Pandemic Forces Football Program to Be Flexible


Photo by Lukas Halbach

The Friday night lights remained off at Morrissey Field last week as the Tigers’ game against the Brillion Lions was cancelled.

Lukas Halbach

To say that this fall has been a little different from others would be a huge understatement. Virtual meetings, social distancing and, of course, masks are now parts of our everyday lives.

At one point, masks and social distancing were terms that were pretty much non-existent, but are now commonly known by nearly everyone. One part of the new world that not everyone knows about is how this affects high school athletics, specifically football. The sport is almost completely contact-based, so it requires many adjustments to keep players as safe as possible during the pandemic.

Coaches and players are doing everything possible to keep everyone healthy, but even with all of these precautions, the October 9th game against Brillion was cancelled.

The game might be made up in the two weeks after the last scheduled game of the regular season, which is at New Holstein on November 6, and before the playoffs begin, according to Mr. Mike Arendt, the head coach of the football program and a physical education teacher in the district.

This just goes to show that no matter how many precautions are taken during these times, situations like this are simply unavoidable.

Out of the many new rules, the one that seems to be the most scrutinized is the new crowd rule. Now, fans are only allowed in the stands if they have a ticket from the players. Each player is given four tickets to bring family, friends or anyone else important to him. This leads to very quiet crowds and having to choose which family members can come to the games.

Mrs. Kim Schwobe, the mother of junior starting linebacker and offensive lineman Mitchell Schwobe, said, “None of the rules really affect me as a parent. I just trust the coaches to do what is best for the kids.”

Mrs. Maria Halbach, another football parent, agreed that she isn’t really impacted directly by the other rules and has faith in the coaches to keep the players safe while still playing the sport that they love.

“Usually, we have more than ten family members or friends come to the games,” Mrs. Halbach said, “but having to pick and choose is going to be so difficult.”

According to wide receivers coach Mr. Steve Bartel, a CHS technical education teacher, the most impactful rule on the coaching staff is that the team is no longer allowed to be together indoors. This makes it so the players don’t have the ability to watch film together and can only learn new schemes and game plans on the fly.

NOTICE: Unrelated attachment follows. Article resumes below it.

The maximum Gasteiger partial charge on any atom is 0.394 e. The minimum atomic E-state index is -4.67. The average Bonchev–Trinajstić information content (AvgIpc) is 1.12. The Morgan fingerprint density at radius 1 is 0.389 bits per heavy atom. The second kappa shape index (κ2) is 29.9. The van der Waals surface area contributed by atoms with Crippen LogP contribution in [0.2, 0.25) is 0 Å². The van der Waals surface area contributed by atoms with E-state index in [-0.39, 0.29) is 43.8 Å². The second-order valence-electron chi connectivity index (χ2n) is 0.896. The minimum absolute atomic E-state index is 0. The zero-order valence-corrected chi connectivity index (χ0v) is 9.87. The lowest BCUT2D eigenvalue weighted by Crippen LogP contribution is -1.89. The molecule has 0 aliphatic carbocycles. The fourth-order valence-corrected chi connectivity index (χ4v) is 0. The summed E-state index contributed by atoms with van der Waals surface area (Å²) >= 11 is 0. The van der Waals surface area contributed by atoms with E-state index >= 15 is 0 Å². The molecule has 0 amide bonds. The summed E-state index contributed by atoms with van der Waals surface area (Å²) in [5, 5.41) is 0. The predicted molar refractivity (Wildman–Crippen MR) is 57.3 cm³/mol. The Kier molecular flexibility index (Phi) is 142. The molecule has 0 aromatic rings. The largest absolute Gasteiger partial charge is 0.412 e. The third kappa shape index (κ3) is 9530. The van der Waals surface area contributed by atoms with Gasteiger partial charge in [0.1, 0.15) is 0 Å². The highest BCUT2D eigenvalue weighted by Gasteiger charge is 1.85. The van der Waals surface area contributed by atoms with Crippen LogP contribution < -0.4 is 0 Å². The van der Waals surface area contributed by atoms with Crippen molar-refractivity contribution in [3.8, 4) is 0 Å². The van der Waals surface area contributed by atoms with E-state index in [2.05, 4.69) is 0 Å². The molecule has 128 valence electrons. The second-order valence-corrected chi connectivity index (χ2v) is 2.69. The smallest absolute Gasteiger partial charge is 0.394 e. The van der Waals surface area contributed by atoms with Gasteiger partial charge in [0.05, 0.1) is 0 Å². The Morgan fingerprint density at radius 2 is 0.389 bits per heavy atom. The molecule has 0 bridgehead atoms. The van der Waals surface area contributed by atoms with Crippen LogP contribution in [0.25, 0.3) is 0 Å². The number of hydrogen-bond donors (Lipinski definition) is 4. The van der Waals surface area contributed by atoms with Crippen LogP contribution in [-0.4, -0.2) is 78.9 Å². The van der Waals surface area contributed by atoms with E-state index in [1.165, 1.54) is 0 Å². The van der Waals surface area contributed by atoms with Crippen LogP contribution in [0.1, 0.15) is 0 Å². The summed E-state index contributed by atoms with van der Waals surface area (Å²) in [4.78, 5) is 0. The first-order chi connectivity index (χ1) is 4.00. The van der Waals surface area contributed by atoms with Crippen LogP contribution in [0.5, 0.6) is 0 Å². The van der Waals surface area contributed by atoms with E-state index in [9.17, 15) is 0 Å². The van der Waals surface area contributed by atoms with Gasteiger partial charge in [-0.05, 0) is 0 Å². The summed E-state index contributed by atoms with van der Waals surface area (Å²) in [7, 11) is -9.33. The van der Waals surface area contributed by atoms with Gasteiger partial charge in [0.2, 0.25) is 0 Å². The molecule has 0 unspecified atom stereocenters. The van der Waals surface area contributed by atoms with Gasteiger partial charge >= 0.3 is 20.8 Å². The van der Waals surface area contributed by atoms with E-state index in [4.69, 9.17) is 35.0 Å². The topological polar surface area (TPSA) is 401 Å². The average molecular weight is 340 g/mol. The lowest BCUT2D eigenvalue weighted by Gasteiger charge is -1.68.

Mr. Bartel also believes that there are some positives to these protocols. He said that now that so many players are out due to the COVID-19 virus, younger players who probably wouldn’t have played otherwise get valuable experience.

“As much as it may hurt us in the present,” Mr. Bartel said, “it will definitely benefit us in the future.”

There are other regulations needed to keep the players on the field. When players are on the bench for an extended period of time, they have to wear a mask. The football team can’t have drills go longer than ten minutes due to contact tracing, so players don’t get to have nearly as many team reps.

To get to the games, team members now have the ability to get a ride from their parents to try to limit the number of people on the bus, but players cannot drive themselves.

Also, there isn’t access to the locker room before practice or games, requiring players to remember their equipment every day. The locker room is also where the team would normally celebrate wins and build comradery.

“The locker room was a big part of the fun of football,” said senior receiver Marcus Breckheimer. “It’s where we celebrated wins and learned from our losses. It really benefited our team to have that time together.”

The Tiger’s currently have a 1-1 record.

Though we are in some dark times, there are some faint lights in the distance.